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Thrashback Thursday: Diamond Head “Am I Evil?”
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Diamond Head may not be the same sort of household name that their contemporaries such as Judas Priest and Iron Maiden became during the New Wave of British Heavy Metal, but their influence is every bit as strong, if not more so. Diamond Head were among the first bands to experiment with marrying the raw power and speed of punk to heavy metal. The resulting sound would provide the building blocks of the thrash movement that lay just a few years away with Mercyful Fate, Metallica, and Slayer. Such was the influence of Diamond Head on this fledgling scene that Metallica would cover Diamond Head’s classic “Am I Evil?” on their very first album.

Check out this promo clip for Diamond Head’s original version of “Am I Evil?” from their landmark 1980 debut album Lightning to the Nations.

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Massive Metal Monday: “Filth Hounds of Hades” by Tank
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Tank was often compared to contemporaries and fellow Brits Motorhead. Both bands played a fast, brash style of heavy metal inspired by the early punk movement (bassist and singer Algy Ward had once been a member of punk pioneers The Damned). Original Motorhead guitarist “Fast” Eddie Clarke even produced Tank’s debut album, Filth Hounds of Hades.

Listen to the title track “Filth Hounds of Hades” here below.

The album is considered by many to be one of the high points of the New Wave of British Heavy Metal (NWOBHM) era. Tank would flounder commercially after their debut and endure numerous lineup changes. Two different versions of the band remain active to this day, but neither has ever recaptured the glory of the debut album. Here with the title track of that iconic release is the original lineup of Tank.

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Massive Metal Monday: Chrome Molly “Thanks for the Angst”
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Chrome Molly is a band from the 1980s new wave of British heavy metal (NWOBHM). The band hails from Leicester, England, and released four albums during their initial 1981-1991 run. “Thanks for the Angst” is from their third album 1988’s Angst. The band reformed in 2009 and issued a new album, Gunpowder Diplomacy.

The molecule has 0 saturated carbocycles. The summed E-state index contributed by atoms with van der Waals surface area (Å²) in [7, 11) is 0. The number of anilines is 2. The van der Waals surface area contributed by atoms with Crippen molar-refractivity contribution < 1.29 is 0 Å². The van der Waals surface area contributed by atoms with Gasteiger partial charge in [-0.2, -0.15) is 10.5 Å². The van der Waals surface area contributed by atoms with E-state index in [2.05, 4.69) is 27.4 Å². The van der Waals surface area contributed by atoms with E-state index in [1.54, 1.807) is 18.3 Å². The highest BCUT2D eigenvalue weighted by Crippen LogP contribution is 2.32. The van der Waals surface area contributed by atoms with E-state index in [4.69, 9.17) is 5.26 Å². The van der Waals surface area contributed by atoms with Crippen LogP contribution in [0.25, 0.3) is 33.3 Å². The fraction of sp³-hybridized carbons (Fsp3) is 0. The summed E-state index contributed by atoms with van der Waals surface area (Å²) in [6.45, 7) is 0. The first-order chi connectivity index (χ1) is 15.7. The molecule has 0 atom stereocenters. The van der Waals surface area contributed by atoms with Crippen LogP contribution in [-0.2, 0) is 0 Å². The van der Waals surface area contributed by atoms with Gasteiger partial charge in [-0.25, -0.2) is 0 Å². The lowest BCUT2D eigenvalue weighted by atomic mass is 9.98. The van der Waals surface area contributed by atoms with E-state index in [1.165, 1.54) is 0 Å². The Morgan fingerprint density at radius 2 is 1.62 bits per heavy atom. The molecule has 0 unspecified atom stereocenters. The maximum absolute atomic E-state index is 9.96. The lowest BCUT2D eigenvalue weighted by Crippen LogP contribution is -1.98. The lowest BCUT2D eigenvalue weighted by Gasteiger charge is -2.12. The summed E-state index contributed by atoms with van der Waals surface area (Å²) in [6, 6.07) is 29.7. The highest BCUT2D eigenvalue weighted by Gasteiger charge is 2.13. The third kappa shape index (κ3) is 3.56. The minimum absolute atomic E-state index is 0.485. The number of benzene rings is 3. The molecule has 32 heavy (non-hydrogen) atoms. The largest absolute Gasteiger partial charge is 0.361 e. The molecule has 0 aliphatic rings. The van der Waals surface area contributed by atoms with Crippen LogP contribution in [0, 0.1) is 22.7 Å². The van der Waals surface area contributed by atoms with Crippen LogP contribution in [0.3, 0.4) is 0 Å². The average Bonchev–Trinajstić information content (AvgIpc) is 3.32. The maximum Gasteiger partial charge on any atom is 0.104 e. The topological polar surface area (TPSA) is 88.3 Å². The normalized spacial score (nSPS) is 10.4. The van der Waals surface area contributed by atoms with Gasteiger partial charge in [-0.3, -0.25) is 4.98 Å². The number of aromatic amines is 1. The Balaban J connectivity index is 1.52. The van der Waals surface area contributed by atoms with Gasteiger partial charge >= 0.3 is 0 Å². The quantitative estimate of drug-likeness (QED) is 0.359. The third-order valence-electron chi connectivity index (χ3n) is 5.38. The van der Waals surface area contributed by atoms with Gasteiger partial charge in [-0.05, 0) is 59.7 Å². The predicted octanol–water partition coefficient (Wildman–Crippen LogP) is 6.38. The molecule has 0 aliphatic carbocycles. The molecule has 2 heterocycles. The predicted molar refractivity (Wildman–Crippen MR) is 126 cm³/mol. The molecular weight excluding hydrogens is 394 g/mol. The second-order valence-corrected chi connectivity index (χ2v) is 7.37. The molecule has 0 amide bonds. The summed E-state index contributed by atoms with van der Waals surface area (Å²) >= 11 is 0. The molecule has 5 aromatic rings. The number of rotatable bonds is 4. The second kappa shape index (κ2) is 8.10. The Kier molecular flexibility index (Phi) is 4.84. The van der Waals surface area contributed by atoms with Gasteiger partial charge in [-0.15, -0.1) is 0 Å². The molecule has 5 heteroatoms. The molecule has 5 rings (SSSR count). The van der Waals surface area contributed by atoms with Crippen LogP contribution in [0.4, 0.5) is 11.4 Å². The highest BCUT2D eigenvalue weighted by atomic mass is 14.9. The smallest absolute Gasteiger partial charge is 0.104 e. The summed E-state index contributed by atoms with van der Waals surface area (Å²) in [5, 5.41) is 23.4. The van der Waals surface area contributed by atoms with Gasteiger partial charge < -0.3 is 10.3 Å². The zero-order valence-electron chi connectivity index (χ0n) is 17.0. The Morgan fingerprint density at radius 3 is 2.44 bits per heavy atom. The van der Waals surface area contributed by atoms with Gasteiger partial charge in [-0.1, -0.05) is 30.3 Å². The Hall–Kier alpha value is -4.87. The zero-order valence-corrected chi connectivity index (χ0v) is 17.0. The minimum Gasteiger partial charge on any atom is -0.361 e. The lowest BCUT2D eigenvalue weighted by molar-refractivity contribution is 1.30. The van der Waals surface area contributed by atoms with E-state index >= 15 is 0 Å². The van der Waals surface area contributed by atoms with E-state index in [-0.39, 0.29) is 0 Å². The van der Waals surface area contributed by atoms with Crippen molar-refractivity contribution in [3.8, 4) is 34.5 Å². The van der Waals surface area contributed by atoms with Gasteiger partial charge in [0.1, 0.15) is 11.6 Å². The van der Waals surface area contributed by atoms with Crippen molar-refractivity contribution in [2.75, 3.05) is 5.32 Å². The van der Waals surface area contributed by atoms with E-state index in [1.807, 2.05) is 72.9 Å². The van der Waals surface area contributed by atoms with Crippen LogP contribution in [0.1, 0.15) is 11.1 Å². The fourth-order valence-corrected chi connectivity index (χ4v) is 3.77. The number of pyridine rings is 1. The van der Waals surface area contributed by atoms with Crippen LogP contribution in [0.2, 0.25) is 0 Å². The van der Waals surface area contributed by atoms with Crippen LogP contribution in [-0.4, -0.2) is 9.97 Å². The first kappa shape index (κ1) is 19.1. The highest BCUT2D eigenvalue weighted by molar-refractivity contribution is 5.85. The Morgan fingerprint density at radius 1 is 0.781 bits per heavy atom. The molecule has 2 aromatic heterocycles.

Listen to the audio for “Thanks for the Angst” here below.

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EMI’s Rejection Letter To Venom Is Two Words Long, and It’s Not “No Thanks”
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In 1980, heavy metal hopefuls Venom sent their demo for consideration to EMI Records, the giant UK record label with signed acts like Queen, Pink Floyd, and a little band called The Beatles. EMI’s response to the unknown British band’s demo was a flat-out rejection, which in and of itself is not so surprising — lots of artists get this kind of response their first time around (I recall John Cougar Mellencamp saying he wallpapered his room with all the rejection letters he got when he was starting out in music).

But, instead of sending a polite “thanks, but no thanks” form letter to Venom, EMI sent a two-word note that made it perfectly clear just how much the label did not want to sign the metal band. It’s quite brutal and over-the-top, although hilarious when you look back on it now.

Check out the letter in full here below, which was posted online by producer/journalist Bart Gabriel. Seriously, it is worth taking a look at.

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Bruce Dickinson From Iron Maiden Hosts Airline Safety Video
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I’ve often said this to fellow metalheads, but it’s pretty much true: Bruce Dickinson can make anything interesting. Not only is he the air raid siren vocalist for Iron Maiden, but he is also an accomplished solo artist, professional fencer, author (he wrote a kids’ book!), and of course, a qualified pilot.

In fact, for those who haven’t seen the Iron Maiden: Flight 666 documentary, Dickinson actually pilots Ed Force One, a customized 757 that carries the personnel and crew and gear for Iron Maiden when on tour. It’s pretty mind-blowing seeing that stuff all set up in one single plane, watching Dickinson pilot it out into the skies, land it, and then change into his stage gear to scream it out loud on top of the very gear he just flew across the world. Seeing this in action in the Sam Dunn documentary is damn impressive.

Anyway, Dickinson recently recorded a training video called Safety in the Balance for the UK Civil Aviation Authority. The premise of the clip is to discuss the precise requirements in load and balance on aeroplanes, and emphasizes the importance of the mathematical precision to ensure that aircraft, ground staff, crew, and passengers are kept safe.

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